You know what I think? I think you should all tell me things that will make me feel better in the face of an additional $300/month to live where I don't want to be. Please. Happy thoughts?

Oh, happy thoughts: talked to Frank about the WIHA cover this morning, and he's already got some pretty cool ideas. He's allowed to change them as he reads the stories, though, or not. I think it'll be nifty, though. I really like Frank's stuffs, so I trust that he'll do well with the antho cover. (And the nice thing about anthology covers is that you don't have to interpret the cover as illustrating any particular story, so if he has a person who doesn't look like any of the people or an alien who doesn't look like any of the aliens, that's totally all right, as long as it's a cool person/alien. Which it will be, because we trust in Frank.)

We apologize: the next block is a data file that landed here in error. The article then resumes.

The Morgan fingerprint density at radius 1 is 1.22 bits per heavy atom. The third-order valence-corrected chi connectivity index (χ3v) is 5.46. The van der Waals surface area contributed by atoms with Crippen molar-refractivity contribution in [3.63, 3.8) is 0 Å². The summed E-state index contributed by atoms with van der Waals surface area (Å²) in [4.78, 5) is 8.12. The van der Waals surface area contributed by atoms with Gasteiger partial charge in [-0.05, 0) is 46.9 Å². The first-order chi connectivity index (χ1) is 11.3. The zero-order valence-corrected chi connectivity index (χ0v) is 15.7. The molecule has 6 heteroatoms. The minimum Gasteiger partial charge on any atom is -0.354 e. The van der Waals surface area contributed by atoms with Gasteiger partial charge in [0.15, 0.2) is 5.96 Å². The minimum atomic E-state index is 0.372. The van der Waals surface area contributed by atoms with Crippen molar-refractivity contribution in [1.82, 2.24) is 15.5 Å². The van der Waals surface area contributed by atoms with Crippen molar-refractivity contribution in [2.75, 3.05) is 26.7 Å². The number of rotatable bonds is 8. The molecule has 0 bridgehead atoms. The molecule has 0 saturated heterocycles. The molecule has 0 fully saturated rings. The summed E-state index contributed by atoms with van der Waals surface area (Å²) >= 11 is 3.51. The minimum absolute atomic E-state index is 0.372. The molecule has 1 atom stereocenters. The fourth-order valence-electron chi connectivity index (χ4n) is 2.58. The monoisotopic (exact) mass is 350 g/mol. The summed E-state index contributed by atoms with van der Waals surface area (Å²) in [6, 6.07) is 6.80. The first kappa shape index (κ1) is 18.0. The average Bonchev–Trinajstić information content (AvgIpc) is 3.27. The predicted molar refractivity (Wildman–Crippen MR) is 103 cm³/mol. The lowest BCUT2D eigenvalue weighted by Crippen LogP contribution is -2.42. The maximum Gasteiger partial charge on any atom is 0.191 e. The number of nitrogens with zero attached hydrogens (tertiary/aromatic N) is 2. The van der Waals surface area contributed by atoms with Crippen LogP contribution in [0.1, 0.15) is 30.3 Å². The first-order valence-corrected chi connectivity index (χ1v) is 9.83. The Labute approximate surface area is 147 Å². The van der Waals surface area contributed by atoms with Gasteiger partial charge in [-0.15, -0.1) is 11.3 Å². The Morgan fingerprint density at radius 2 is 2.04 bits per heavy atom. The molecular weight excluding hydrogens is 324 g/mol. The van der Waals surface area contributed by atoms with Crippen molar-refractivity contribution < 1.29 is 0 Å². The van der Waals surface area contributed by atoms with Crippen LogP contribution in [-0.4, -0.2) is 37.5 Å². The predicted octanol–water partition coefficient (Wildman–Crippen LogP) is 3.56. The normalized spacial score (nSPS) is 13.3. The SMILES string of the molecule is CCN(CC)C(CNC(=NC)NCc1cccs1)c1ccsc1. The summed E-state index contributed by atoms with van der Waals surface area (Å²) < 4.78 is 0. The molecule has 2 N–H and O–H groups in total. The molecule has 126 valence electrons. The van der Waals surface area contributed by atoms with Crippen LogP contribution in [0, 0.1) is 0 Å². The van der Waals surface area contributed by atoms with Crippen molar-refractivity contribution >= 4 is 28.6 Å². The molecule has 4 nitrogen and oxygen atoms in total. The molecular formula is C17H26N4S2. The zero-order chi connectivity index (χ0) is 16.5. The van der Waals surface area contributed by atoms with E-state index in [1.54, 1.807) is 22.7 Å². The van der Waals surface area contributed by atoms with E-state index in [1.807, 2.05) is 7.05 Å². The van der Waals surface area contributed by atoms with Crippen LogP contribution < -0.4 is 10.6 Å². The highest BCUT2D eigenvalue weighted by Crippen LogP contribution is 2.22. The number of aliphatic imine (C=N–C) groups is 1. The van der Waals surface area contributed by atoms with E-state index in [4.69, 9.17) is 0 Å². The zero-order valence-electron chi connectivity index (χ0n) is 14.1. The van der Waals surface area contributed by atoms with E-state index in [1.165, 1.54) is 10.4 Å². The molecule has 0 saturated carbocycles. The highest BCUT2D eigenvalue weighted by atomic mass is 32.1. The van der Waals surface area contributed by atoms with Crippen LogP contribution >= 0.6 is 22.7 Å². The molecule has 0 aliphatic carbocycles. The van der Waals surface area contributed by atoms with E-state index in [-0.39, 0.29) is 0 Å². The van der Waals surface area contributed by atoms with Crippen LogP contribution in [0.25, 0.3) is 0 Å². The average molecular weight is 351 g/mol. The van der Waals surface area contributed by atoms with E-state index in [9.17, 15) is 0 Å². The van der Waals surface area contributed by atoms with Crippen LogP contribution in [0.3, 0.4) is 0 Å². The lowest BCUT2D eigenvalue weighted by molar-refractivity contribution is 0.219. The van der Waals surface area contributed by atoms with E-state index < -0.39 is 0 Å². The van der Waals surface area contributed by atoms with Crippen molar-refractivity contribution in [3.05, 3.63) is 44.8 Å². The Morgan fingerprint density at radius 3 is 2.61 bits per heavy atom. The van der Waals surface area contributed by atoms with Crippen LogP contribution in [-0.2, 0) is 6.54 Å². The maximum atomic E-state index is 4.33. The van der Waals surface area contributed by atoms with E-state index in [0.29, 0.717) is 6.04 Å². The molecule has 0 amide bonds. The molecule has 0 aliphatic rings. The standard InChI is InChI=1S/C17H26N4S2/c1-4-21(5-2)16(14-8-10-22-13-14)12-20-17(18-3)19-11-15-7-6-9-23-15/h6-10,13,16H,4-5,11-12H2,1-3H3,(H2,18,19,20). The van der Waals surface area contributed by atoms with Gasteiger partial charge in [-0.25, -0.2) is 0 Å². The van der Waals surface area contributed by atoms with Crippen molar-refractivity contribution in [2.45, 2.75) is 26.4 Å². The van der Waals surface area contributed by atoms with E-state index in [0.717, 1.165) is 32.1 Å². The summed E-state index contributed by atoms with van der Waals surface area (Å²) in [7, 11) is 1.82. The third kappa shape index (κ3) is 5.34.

I finished reading Union Street yesterday -- eh. Well-written, but not really my kind of thing. Lots of squalor, release only in death, marriages pretty much universally unhappy and mostly abusive..."'Fourteen hundred children, murdered in their beds!' 'More, more!'" (That's not from Union Street, to be clear. It's just that I'm reminded.) I started Katherine Paterson's The Invisible Child: On Reading and Writing Books for Children. It's a collection of speeches and essays, and it's mostly okay. I think it was drastically mis-shelved, though: it was in the children's nonfiction section, and I think that any kid who'd be old enough to read/enjoy it would be old enough to read/enjoy stuff from the adult section. It's not aimed at kids. Mis-shelving and mis-categorizing can kill the circulation of a book, I'd think, although maybe less so with nonfiction.